Gold moved higher on Wednesday, giving up earlier weakness as prices look to tally a fifth consecutive climb, extending their rise to their highest level in four months.
With the gold price jumping “as equities fall and cryptocurrencies slide, any debate about bitcoin challenging gold as a ‘safe haven’ just got a very blunt answer from the markets,” said Adrian Ash, director of research at BullionVault.
“While the precious metal isn’t immune to volatility, gold has never cut its price in half inside a week,” he told MarketWatch. “Whatever role crypto might play today or in future, it can’t replace gold as a diversification tool for savers and investors wanting to cut their overall portfolio risk.”
“Whatever role crypto might play today or in future, it can’t replace gold as a diversification tool for savers and investors wanting to cut their overall portfolio risk.”
— Adrian Ash, BullionVault
“Longer term, gold has repeatedly risen when risk assets like the stock market have lost value,” Ash said. Psychologically, gold also “offers the most physical of all trading assets, and it’s finding strong demand as stock markets fall and cryptos crash.”
rose $16.90 or 0.9%, to $1,884.90 an ounce after trading as high as $1,891.30. Prices were on track for a fifth straight climb. The modest move up on Tuesday was enough to mark the most active contract’s highest finish since Jan. 7, FactSet data show.
“Gold prices are still likely to continue to move higher, and the only event which matter now is the upcoming Fed minutes,” said Naeem Aslam, chief market analyst at AvaTrade.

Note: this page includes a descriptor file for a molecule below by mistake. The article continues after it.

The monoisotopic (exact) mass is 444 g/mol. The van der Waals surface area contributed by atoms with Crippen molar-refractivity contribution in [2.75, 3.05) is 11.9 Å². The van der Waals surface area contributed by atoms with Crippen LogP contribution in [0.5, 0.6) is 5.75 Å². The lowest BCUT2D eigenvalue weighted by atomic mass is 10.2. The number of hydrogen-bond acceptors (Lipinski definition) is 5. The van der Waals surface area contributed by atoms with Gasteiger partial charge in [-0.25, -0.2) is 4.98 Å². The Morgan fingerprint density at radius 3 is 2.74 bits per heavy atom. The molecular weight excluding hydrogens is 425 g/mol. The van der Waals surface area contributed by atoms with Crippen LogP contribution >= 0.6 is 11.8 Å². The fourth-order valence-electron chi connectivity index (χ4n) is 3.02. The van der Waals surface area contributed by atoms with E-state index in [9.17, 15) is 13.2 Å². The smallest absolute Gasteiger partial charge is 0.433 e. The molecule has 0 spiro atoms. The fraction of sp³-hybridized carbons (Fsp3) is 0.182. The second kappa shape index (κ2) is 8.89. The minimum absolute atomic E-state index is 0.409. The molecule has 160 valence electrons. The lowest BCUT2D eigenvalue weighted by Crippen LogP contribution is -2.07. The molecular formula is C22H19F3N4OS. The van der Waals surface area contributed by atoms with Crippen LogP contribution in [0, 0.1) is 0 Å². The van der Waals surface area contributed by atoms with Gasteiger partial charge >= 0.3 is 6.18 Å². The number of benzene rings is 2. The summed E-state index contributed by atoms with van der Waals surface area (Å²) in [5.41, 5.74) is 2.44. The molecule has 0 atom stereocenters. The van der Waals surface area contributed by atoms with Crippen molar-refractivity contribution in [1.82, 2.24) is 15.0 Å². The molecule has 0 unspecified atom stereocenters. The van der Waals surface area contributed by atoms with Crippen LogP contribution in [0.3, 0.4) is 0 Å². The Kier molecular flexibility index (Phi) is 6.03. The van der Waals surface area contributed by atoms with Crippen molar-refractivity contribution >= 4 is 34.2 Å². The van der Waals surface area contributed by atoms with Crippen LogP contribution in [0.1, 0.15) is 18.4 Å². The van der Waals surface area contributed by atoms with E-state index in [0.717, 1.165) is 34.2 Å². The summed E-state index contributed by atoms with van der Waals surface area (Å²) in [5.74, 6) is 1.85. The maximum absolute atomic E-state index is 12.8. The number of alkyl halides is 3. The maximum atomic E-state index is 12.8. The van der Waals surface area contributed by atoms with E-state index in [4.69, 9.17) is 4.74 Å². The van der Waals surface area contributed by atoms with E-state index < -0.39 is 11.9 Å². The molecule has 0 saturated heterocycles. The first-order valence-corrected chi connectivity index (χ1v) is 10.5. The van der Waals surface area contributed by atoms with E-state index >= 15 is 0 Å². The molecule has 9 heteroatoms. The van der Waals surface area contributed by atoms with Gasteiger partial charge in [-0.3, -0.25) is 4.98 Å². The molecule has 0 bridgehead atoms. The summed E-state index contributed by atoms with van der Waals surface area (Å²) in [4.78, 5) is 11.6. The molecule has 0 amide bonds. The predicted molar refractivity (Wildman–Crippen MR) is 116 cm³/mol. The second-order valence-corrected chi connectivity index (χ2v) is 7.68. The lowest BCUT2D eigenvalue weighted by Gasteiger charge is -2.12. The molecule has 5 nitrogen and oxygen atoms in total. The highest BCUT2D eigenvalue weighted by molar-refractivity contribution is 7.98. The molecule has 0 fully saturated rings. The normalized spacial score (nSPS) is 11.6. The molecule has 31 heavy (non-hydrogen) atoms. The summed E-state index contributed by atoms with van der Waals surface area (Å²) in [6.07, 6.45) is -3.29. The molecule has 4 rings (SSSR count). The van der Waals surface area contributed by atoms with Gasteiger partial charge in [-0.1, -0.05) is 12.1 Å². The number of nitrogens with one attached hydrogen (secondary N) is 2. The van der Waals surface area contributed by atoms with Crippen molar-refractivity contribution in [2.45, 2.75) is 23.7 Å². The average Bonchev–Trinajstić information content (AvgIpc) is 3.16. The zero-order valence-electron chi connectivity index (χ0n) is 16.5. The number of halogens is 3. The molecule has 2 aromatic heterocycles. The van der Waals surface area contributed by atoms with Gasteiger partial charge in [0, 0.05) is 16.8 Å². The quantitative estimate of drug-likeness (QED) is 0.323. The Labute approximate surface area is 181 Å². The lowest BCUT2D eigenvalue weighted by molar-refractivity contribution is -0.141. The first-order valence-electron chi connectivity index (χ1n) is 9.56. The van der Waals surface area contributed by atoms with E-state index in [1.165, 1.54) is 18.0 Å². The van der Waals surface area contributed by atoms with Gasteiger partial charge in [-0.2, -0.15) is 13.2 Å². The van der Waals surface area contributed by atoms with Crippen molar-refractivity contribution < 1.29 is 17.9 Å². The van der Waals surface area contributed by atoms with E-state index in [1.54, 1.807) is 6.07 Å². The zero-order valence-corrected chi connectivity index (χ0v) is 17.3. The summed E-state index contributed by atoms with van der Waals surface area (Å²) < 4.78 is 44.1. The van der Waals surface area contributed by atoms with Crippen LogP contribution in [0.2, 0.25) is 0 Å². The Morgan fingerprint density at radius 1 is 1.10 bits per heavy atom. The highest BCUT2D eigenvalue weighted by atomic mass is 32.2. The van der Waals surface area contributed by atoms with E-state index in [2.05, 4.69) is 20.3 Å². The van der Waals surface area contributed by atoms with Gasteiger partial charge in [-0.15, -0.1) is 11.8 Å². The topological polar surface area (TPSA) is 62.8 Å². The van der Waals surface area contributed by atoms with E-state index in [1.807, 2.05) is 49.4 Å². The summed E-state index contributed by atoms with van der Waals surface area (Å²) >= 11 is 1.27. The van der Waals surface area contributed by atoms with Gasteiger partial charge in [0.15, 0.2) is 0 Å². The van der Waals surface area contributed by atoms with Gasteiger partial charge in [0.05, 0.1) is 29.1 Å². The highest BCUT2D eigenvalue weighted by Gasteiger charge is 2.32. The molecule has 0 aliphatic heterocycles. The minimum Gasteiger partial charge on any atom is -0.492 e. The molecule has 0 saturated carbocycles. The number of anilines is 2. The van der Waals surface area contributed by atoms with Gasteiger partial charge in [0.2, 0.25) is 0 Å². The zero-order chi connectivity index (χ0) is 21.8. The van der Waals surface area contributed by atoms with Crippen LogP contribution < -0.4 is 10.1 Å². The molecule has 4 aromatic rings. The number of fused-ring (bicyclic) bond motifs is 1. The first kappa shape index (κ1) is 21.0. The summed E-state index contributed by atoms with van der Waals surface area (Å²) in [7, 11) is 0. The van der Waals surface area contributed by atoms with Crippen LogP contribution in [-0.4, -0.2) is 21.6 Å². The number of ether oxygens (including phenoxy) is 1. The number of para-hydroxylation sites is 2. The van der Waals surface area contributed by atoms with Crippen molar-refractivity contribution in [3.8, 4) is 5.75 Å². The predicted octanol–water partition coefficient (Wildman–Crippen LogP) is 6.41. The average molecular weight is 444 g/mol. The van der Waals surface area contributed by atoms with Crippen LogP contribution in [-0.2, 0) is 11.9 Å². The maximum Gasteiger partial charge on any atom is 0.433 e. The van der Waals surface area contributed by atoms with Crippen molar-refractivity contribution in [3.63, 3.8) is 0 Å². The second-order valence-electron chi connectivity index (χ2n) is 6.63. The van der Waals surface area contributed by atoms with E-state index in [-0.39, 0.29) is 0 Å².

The Fed will release minutes from its most recent policy meeting in April at 2 p.m. Eastern Time, shortly after gold futures settle for the session. Investors will look for clues on how the central bank will address evidence of pricing pressures building in the economy, which officials have so far described as transitory.
“If the Fed shows no hawkish side, we could see further gains for the gold price,” said Aslam.
Buying in gold had been supported by waning appetite for risk, weakness in the U.S. dollar, represented by the popular ICE U.S. Dollar Index
hitting a nearly three-month low. However, on Wednesday, the buck was rebounding.
Commodities priced in dollars, such as gold, can trade inversely with the dollar, as moves in the U.S. unit can influence the attractiveness of those commodities to holders of other currencies.
Precious metal investors fear that out-of-control inflation could prompt the Fed to rapidly lift benchmark interest rates — a move that would weigh on bullion that doesn’t offer a coupon.
“Buyers are moving to gold, in response to a combination of factors. The two most notable are surely the weakness of the greenback, with the dollar index at its lowest for 3 months, and inflation fears,” wrote Carlo Alberto De Casa, chief analyst at ActivTrades.
“Moreover, risk-on has slowed down, with a moderate shift to risk-off assets such as gold,” he said.
Meanwhile, July silver
edged down by 32 cents, or 1.1%, to $28.01 an ounce, following a 0.2% rise on Tuesday.